BILL O’CHEE VOTES NO TO WOMEN AT TATTS
THE STATUS QUO
WOMEN won’t be allowed to become members of the Tattersall’s Club if the mood of this week’s annual meeting is anything to go by.
Hundreds of gents packed the Brisbane Institution on Thursday night as the highlycontentious issue of allowing females to join once again flared up. City Beat spies tell us that president Stuart Fraser and other top guns, who appeared to be pushing for a change, will now retreat to weigh up their options, which include a possible vote on the issue down the track.
One irate member asked Fraser whether he’d step down if a vote fails, since it’s about the third occasion the issue has arisen during his time on the committee. Fraser pointedly said he wouldn’t respond to the question.
We hear former National Party Senator Bill O’Chee (illustrated) was the standout backer of the status quo on the night, voicing the sentiment of many in the room who support keeping the heritage and traditions of the 153year-old club intact.
He won applause after he took a potshot at an emailed survey of 5600 members, which drew a response from 1600.
It delivered an inconclusive result on a general question about changing membership that didn’t specifically canvas allowing women to join.
“I’ve seen enough surveys in my time in government and the style they are written is structured towards the answers you want,’’ he said.
WHAT’S clear is that the membership base is ageing and patronage is falling, the meeting heard. Like many clubs these days, Tatts faces the perpetual challenge of attracting new blood.
Intensifying that problem is a bottom line that has been hurt by lost rent from its Queen Street Mall arcade.
Indeed, three significant tenants -the Sono Japanese restaurant, Bankwest and Virgin Mobile – have all vacated retail space in the past 12 months. That’s deprived the club of about $2.3 million in annual revenue.
Opponents of change questioned whether allowing women members would really improve the financial outlook.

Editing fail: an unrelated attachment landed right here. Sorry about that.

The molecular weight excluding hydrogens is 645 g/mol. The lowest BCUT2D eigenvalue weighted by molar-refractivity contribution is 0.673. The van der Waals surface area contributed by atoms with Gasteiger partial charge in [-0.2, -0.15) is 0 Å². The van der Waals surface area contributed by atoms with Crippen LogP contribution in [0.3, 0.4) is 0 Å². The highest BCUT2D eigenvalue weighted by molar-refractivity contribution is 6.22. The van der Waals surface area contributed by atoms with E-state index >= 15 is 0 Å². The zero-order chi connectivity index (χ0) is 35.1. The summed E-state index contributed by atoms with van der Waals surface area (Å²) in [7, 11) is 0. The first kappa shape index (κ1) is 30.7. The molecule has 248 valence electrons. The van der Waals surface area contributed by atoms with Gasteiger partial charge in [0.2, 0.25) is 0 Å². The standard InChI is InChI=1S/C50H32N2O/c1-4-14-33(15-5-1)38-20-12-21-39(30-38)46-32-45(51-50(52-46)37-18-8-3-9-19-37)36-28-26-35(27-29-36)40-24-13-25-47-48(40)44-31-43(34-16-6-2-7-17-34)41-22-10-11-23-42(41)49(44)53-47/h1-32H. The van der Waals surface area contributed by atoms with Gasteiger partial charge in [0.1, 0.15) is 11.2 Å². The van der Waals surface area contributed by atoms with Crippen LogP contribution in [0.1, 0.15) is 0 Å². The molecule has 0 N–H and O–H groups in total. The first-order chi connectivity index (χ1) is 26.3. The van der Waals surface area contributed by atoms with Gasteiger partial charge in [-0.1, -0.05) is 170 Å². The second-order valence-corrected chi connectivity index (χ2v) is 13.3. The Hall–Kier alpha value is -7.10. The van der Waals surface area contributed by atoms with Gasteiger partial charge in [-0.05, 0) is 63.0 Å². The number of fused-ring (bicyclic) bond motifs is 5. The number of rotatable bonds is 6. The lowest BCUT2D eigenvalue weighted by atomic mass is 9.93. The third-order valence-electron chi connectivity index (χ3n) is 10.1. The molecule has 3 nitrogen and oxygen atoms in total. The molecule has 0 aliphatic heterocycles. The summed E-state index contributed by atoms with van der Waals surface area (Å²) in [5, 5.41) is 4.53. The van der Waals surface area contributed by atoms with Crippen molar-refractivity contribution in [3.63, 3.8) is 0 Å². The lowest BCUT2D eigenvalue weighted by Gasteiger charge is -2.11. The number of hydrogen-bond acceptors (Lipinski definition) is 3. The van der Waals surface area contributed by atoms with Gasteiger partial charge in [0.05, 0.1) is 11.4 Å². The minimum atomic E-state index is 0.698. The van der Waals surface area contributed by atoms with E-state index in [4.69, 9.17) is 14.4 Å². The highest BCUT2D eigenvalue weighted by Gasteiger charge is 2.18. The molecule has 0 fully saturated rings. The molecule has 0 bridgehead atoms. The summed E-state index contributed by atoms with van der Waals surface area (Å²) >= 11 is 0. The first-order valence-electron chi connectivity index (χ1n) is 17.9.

After all, mixed membership hasn’t necessarily helped the Brisbane Club, which is understood to have suffered a loss this year.
It certainly didn’t make a difference to the nowdefunct Polo and Queensland Rugby clubs. O’Chee even suggested that most Tatts members
would gladly cough up another $100 each to improve the outlook. He could not be reached for comment yesterday.
But what’s the longerterm solution? There seemed to be a consensus that the retail space needs to be filled while the food and beverage offerings should be improved.
CARRY THAT WEIGHT
TEAMS of sponsored volunteers carrying 42kg packs for 42 hours started climbing up and down the stairs of Suncorp Stadium yesterday.
They’ll be there through tomorrow, when ceremonies play out for the 100th anniversary of the end of World War I.
It’s all part of a threeyear-long fundraising drive by former Army engineer
Sean Mulqueen to raise $120,000 to build a memorial garden next to the stadium for the 41 Australian troops killed in Afghanistan.
Mulqueen hopes his 60 volunteers will help generate up to $50,000. There’s even talk that the state and federal governments will kick in some dough to get the project over the line.
IF the PNG welcome crew for next Saturday’s APEC summit in Port Moresby makes a good impression, you can thank Jodie BacheMcLean.
The Brisbane-based consultant spent four days there last month training 160 locals in the finer points of protocol and corporate etiquette.
Bache-McLean, who heads up JDW Education and Training, likened it to helping the volunteers who made the Commonwealth Games a success.
“It was a great experience to empower those people,’’ she told us yesterday.